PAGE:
If you want you can try this on groomers by crouching low as you finish a turn and then raising up to look over the wall as move into the new turn. Try to keep the movements timed to the size of the turn, which should make you long in the middle of the turn and short at the end.

Taking this into the bumps, you should try to time the start of looking over the wall just as you start to ski off the top of the bump and as you start your next turn. At this time, make a very deliberate strong movement to look over the wall, as the terrain starts to drop away from under your feet. Just as you did in the static practice. Remember the movement should result in the balls of the feet pressing down, the legs simultaneously getting long, and the hips opening up as the upper body moves forward and down the hill with the head in posture of moving forward and peering down the hill as well. This should slow down the feet, press the tips and fronts of the skis down into the snow to get them working early, and move the hips and core down the hill where they need to be, as we extend as the terrain changes.

The tendency may be to rush the movements, or to start too soon, so some experimenting may be needed. Both rushing the movements and starting too soon will result in the skis getting too light right away and a lose of control early in your turn. To emphasize when to start these movements, say look down the hill out loud some of the time. To emphasize the rate of the movements draw out the word Loooook.

I've had good luck with this for students of all abilities. It is a mental picture and a focus we all done at sometime in the past. We are just applying it in a different context. Good luck.
post #6 of 13
Originally Posted by DEP View Post
Rusty, my short radius turn isn't perfect but works well on all the groomed blue runs at Taos SV (where there usually are no groomed black runs). It seems like you and Bud are suggesting a change in focus -- instead of practicing short quick turns through edging and outside ski pressure, to steering more while the skis are flat.
Actually - both foci are good. Pivot slips are a great exercise for building flat ski steering skills. When you are near the top of a bump, you'll often have your tips and tails in the air. Being able to turn the skis quickly in this position is one technique you can use for "easy does it" bumping. But you also want to develop your short turn skills that use edging and pressure to get the skis to turn quickly. When you get your short terms snappy enough, you can actually get your skis off the snow as they pass underneath you. This is kind of like a virtual bump. Whether you can get there or not, it helps to be able to make short edged turns on a groomer where your upper body stays facing down the fall line and your legs extend out to each side. These are movements that can be used in the bumps.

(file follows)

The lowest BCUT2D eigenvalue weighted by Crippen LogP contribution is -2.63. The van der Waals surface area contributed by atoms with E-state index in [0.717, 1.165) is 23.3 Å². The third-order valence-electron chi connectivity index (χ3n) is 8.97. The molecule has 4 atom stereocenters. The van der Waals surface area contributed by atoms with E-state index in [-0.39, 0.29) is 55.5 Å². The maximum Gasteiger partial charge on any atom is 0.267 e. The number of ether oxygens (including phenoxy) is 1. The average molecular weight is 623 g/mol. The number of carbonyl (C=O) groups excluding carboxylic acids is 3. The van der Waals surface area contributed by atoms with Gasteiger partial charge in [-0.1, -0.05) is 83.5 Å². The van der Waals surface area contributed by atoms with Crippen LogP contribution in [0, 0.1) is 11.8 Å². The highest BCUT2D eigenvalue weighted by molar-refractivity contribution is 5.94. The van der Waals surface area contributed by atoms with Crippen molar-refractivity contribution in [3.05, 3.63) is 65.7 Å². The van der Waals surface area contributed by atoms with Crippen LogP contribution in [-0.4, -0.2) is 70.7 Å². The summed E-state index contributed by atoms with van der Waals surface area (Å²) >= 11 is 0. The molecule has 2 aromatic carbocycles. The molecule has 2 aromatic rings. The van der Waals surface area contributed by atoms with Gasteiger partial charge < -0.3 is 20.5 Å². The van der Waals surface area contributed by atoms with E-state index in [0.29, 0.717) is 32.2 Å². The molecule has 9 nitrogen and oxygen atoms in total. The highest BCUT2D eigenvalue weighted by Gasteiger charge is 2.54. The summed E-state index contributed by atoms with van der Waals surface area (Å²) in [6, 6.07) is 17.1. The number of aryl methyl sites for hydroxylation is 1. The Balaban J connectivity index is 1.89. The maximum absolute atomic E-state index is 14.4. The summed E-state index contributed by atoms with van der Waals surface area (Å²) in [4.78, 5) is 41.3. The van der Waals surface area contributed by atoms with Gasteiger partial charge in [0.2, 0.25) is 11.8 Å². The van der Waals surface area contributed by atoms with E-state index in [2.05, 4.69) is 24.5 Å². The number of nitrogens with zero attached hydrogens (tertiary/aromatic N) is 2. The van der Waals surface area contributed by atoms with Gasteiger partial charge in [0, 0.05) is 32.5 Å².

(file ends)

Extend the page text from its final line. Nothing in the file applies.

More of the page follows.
Besides this, are there any good drills to practice extension/absorption on groomed snow while making turns? Trying to extend/absorb while traversing bumps has not been particularly helpful in getting the feel for doing this in a turn.
Leapers are good. This is where you start a turn by jumping into the air, change edges in mid air and land softly going in the new direction. What leapers don't teach you that traversing in the bumps does is pushing your feet down on the backside of the bumps in order for the ski tips to maintain contact with the snow.

Although I'm not uncomfortable with the bumps dictating where to turn (okay, slightly uncomfortable), I'm very uncomfortable with the shape of the bumps dictating turn shape.
I've had success teaching what I call the old man's way to ski bumps. Pierre uses something similar. This is where you approach the bump from the side, use a small uphill check turn to kill speed on the front face of the bump, then carve around the top of the bump in the soft snow doing a 180 from the direction you came into the bump, cross over the rut, then attack the next bump from the side. The check move leaves you in a spot on the bump where even if you come to a complete stop, you have so little of your skis touching the snow that it's easy to do a small nudge downhill to get moving again. It's much easier to understand when you see it, but beginners often approach the bump from following the rut path (i.e. going more downhill) than from attacking it from the side. This technique still has the bump dictating where you turn, but not the way you expected. Instead of letting the rut between the bumps dictate your path of travel, you end up traveling across the rut from bump top to bump top. This is just one of many ways to ski the bumps, but it is an easy way to get started.